It’s the largest protest in Indian history and is showing no signs of losing steam. For over nine months now, farmers across India have been protesting the ruling BJP government’s farm laws, which they say will crush the widely scattered farm sector and corporatise it. On September 5, farmers from 15 states across India gathered at Muzaffarnagar in Uttar Pradesh to reiterate that their protest will carry on till the Narendra Modi government fulfils their demands – the repeal of the three new agricultural laws.
Minimum support price
The farmers are asking for the guarantee of a Minimum Support Price (MSP) to ensure procurement of crops at a suitable price. The farmers want the government to continue with the conventional local community foodgrain procurement system instead of corporatisating agriculture in India.
Around 47 per cent of the country’s population are small farmers, who earn a living by tilling their land and selling what they produce. They feel they will all be all wiped out if the farm laws are implemented. They allege that as opposed to the conventional process, in the case of the three farm laws, there was no consultation undertaken by the central government at the time of promulgating the ordinances, and subsequently while pushing the bills through the Parliament.
Furthermore, it has been alleged that the BJP-led central government deliberately bypassed the federal structure by legislating on subjects that exclusively fall within the domain of the state government under the state list of the Seventh Schedule of the Constitution.
Even as the Indian government claims that not a single farmer has died in this protest, at least 400 deaths of farmers have already been registered in this context. The protest is multi-faith and includes both men and women from different states.
The heart of the matter
The protesting farmers point to similar situations in the international market, where corporatisation of agriculture without a security net in the form of an assured payment guarantee to farmers has resulted in the exploitation of farmers at the hands of Big Business.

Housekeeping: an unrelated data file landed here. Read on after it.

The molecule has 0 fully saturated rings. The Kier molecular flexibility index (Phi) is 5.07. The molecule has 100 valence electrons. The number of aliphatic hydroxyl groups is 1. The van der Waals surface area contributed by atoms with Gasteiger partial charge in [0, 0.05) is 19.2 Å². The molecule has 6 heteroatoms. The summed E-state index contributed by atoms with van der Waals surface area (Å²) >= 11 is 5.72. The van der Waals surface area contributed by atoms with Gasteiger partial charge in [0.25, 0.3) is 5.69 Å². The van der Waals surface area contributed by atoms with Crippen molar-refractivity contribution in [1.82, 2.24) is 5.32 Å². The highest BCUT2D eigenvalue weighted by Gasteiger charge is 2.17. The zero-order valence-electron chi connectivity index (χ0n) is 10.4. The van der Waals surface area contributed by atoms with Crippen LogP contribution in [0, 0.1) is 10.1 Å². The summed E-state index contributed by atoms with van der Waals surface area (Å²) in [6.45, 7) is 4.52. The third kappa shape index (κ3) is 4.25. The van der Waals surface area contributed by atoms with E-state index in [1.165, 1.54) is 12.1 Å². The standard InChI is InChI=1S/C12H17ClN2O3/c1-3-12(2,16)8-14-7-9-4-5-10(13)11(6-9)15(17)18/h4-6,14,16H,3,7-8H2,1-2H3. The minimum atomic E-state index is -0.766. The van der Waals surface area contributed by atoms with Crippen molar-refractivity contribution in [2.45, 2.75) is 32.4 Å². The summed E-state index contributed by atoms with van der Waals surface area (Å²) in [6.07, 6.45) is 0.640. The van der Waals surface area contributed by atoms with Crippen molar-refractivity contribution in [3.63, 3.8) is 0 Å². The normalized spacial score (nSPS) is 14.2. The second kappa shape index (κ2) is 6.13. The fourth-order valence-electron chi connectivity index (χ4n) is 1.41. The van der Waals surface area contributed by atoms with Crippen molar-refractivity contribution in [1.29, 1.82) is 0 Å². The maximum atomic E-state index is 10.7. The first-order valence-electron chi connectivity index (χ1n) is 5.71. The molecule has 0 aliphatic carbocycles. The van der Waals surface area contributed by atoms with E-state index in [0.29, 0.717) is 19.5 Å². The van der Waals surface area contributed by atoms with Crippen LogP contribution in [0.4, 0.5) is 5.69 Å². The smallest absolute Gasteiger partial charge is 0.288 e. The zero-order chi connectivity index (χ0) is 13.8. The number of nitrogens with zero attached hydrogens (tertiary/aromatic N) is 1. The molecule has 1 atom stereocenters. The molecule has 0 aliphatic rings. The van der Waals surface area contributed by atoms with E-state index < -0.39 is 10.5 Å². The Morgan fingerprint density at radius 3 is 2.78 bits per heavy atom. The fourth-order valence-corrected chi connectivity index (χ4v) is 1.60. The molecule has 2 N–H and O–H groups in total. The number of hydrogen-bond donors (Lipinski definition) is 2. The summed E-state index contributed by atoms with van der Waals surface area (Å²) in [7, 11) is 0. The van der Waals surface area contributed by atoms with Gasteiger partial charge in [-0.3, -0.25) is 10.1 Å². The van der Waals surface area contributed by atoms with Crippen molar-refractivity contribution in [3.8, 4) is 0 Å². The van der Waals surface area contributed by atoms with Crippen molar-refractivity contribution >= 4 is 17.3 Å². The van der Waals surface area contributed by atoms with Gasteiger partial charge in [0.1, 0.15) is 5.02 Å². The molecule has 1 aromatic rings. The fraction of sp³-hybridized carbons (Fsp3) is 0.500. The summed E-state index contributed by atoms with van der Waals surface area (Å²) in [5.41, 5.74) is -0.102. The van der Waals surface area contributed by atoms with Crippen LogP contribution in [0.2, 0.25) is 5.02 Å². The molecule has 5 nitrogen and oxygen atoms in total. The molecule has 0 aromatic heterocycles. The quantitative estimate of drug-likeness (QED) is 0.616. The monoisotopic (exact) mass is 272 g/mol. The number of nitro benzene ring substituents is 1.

The central issue here involves the systematic dismantling of the APMC mandis, which have stood the test of time and have provided farmers with the remuneration to keep themselves afloat. Protestors state that the farm laws will open the field to an alternate set of markets/private yards, where the buyer will have no statutory obligation to pay the MSP.
The new laws also expressly exclude the jurisdiction of the civil court, leaving the farmers with no independent medium for dispute redressal. This is another bone of contention.
The ongoing protest has is in danger of remaining unheard because the farmers are not rich enough to afford international marketing agencies and spokespersons to propagate their demands. However, a host of international celebrities have come forward to express their solidarity with the farmers. These include Rihanna, climate activist Greta Thunberg, actress Susan Sarandon, football player JuJu Smith-Schuster and at least four Olympic medal winners.
In response, the Indian government has been accused of trying to muzzle the farmers on social media, by having them suspended. Some Twitter handles you can follow to express your solidarity are:
@rakeshtikait who is a farmer and leading the movement
@_ yogendrayadav (an eminent sociologist supporting the movement.
@kisanektamorcha regularly posts updates about the protest.
@latewithlily @rupi_kaur and several farmers across the world who have shown support to the movement.